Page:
These developments imply serious consequences for personal development as well as social cohesion. There is strong evidence from previous recessions that the effects of extended periods of unemployment early in life continue to have a negative impact on individuals throughout their adult life. This effect appears to manifest itself in a wide range of problematic outcomes including reduced life earnings, continued experience of unemployment and precarious work, poorer health outcomes, and even decreased life expectancy.
But the effects are not only on individuals. Serious concerns have been raised by policymakers about the potential impacts of negative experiences of labour market on young people’s engagement with civil society more widely. Concerns have been raised about the implications on democratic engagement and the danger that some young people may ‘opt out’ of participation in civil society. Furthermore, it is probable that early experiences of insecurity in employment reduce the likelihood of young people establishing financial autonomy and may well be related to trends towards postponing starting a family.
Causal evidence of this is, of course, difficult to establish. But it is important to note that the interest of policymakers is not simply economic; the potentially problematic social outcomes of high levels of youth unemployment and precarious work are attracting increasing attention.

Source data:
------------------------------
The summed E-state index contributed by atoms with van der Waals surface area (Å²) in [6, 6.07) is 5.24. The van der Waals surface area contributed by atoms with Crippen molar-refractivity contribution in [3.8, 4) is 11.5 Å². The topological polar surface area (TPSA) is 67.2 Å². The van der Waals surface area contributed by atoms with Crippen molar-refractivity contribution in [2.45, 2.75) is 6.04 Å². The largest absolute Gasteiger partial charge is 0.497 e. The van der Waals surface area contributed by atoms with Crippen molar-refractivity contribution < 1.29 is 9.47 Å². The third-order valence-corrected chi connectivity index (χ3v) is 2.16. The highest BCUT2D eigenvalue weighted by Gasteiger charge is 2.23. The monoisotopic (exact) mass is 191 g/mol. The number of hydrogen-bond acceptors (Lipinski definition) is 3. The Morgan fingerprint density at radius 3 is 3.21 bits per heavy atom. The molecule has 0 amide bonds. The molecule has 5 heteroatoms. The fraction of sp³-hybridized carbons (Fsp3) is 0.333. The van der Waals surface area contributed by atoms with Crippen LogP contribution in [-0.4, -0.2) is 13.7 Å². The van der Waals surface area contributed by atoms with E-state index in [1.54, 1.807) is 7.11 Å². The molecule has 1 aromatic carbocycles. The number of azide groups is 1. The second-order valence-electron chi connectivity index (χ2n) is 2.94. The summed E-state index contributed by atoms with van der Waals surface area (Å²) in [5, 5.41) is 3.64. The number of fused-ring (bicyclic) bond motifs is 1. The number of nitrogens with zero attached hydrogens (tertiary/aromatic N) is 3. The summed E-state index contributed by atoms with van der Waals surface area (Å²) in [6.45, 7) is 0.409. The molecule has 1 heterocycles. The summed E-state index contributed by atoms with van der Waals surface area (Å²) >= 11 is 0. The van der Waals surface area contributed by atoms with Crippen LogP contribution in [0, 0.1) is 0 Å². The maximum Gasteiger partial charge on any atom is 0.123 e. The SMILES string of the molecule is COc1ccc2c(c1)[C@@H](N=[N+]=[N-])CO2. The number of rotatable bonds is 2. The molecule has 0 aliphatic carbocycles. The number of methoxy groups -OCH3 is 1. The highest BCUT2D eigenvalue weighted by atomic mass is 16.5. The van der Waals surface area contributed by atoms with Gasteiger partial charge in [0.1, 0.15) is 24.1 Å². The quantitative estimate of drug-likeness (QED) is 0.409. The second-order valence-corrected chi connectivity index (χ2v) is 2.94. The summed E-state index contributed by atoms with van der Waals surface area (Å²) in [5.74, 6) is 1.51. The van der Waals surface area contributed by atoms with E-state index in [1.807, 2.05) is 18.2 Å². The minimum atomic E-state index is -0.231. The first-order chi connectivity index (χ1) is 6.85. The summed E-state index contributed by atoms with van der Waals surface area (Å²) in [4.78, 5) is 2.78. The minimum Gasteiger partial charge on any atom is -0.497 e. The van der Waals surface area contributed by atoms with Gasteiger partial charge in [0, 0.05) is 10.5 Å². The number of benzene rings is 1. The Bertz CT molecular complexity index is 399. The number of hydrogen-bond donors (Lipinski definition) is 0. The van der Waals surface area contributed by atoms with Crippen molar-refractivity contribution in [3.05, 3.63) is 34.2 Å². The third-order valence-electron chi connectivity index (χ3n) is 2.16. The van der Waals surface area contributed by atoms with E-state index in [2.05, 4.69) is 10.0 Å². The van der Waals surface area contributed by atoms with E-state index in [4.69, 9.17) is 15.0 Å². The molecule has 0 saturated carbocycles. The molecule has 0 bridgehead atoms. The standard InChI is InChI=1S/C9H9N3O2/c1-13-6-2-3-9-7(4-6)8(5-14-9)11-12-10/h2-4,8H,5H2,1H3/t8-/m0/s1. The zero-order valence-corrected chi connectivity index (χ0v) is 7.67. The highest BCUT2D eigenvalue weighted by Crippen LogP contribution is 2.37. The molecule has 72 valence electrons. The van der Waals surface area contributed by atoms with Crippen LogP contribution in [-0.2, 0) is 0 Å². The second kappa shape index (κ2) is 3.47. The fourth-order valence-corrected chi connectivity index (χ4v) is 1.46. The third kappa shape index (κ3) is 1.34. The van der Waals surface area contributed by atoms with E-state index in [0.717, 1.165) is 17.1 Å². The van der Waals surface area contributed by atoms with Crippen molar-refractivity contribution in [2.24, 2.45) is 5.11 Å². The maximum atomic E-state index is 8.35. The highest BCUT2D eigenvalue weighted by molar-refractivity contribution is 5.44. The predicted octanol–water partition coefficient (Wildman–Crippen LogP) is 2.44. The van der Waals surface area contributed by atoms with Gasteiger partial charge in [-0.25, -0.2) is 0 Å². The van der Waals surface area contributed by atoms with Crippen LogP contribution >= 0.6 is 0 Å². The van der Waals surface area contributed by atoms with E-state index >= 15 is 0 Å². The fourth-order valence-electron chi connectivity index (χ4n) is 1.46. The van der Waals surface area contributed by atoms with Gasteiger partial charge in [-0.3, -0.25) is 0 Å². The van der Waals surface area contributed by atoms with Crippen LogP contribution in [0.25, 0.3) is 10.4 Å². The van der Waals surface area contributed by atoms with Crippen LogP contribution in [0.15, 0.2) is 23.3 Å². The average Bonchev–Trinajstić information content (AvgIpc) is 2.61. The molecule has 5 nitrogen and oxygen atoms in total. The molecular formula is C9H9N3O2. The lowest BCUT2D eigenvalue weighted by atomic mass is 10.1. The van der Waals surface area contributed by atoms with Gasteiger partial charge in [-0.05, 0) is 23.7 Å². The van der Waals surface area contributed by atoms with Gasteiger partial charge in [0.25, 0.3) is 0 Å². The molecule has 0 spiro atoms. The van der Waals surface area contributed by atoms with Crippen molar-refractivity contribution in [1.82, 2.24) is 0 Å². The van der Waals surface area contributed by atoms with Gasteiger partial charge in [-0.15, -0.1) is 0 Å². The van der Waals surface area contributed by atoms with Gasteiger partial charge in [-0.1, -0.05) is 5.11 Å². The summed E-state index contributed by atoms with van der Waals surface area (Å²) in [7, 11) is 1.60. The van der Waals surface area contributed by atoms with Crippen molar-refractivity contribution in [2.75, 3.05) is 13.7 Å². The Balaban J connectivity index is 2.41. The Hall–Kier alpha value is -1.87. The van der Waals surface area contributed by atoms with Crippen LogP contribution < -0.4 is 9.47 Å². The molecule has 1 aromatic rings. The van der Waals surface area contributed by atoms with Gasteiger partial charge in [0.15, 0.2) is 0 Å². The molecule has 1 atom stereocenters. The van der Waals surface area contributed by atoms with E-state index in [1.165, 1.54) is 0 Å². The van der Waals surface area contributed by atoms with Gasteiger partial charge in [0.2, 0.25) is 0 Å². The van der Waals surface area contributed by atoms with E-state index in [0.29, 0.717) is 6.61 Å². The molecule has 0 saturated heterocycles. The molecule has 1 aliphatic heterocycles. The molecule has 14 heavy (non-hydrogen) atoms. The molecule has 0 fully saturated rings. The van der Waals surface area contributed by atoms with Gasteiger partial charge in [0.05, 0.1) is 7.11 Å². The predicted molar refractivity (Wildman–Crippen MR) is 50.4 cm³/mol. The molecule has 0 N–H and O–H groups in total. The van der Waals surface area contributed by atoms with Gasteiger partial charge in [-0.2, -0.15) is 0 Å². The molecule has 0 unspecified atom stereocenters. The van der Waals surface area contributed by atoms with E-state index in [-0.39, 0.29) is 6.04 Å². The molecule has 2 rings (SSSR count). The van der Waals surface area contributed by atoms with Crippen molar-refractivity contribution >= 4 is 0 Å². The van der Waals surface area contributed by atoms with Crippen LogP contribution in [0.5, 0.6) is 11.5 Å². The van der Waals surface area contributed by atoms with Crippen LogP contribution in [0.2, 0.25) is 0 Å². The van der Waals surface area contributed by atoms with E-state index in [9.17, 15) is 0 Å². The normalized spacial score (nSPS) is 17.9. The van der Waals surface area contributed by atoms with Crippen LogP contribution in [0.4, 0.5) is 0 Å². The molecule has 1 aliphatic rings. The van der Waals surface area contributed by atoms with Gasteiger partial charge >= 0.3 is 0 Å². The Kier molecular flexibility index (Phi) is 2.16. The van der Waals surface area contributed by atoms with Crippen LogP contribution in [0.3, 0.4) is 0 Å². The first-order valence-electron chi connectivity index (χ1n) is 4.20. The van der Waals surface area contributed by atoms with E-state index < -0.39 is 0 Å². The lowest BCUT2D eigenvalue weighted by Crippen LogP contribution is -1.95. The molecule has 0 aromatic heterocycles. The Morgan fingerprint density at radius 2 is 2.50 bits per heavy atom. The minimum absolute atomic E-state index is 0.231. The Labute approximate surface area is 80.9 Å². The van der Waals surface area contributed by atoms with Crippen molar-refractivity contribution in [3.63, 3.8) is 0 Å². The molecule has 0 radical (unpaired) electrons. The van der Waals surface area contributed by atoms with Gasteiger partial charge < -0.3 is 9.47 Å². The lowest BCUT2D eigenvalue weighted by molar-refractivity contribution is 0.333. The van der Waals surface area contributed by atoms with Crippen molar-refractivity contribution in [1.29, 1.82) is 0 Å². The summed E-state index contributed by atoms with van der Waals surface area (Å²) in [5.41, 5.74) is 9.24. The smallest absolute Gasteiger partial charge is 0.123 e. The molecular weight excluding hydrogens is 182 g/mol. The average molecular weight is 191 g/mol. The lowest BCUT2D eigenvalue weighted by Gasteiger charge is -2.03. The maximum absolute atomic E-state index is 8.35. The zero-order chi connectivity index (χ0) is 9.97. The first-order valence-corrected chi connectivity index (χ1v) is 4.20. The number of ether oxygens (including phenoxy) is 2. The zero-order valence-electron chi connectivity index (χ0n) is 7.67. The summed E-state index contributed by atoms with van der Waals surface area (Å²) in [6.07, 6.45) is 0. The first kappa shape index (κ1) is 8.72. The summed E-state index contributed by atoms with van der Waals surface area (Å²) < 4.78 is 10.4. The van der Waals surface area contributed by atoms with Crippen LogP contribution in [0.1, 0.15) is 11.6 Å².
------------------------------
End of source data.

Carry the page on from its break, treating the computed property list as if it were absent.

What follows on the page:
There are some exceptions to these trends. For example, young people in Norway have generally been less affected by the crisis of 2008 than in other European countries largely because of the very high proportion who continue in non-compulsory education, facilitated by legal rights to attend upper-secondary school, college and university, as well as financial support from the state to do so.
The following groups of young people are particularly disadvantaged in their labour market position:
- those who have experienced a lengthy period of unemployment;
- young people with low levels of qualifications and educational achievement;
- those facing health problems and disabilities;
- those from particular minority ethnic groups.
There is strong evidence that many Member States have responded to the multiple challenges of these groups by including particular measures to target them in existing and new initiatives for stimulating youth employment and opportunities. Some of these are outlined in this report.
Overall, the situation is generally rather bleak and likely to worsen. Unemployment tends to be a ‘lagging indicator’, often continuing to rise for many months after a period of recession and taking far longer to recover than economic growth figures. Youth unemployment is complicated by issues such as the fact that young workers may have opportunities to remain in or return to education and training if work is not available.
Social security provisions and mechanisms for providing unemployment benefits also impact young people’s experiences. In some national systems, workers may only be eligible for unemployment benefits if they have worked for some period of time (for example in France) or if they have opted into unemployment insurance schemes (for example in Sweden).
Aims of this report
In the context presented above, this report examines the responses of social partners and governments in the EU Member States to address or mitigate labour market challenges that affect young people whether they are in formal employment, in training arrangements, seeking their first job, or unemployed.
The study is based on contributions from national correspondents of the European Industrial Relations Observatory (EIRO) network, covering the EU27 (with the exception of Latvia where no correspondent was in place when the study was launched) plus Norway. A key element of the study was the use of a questionnaire designed to gather national information on the following main issues: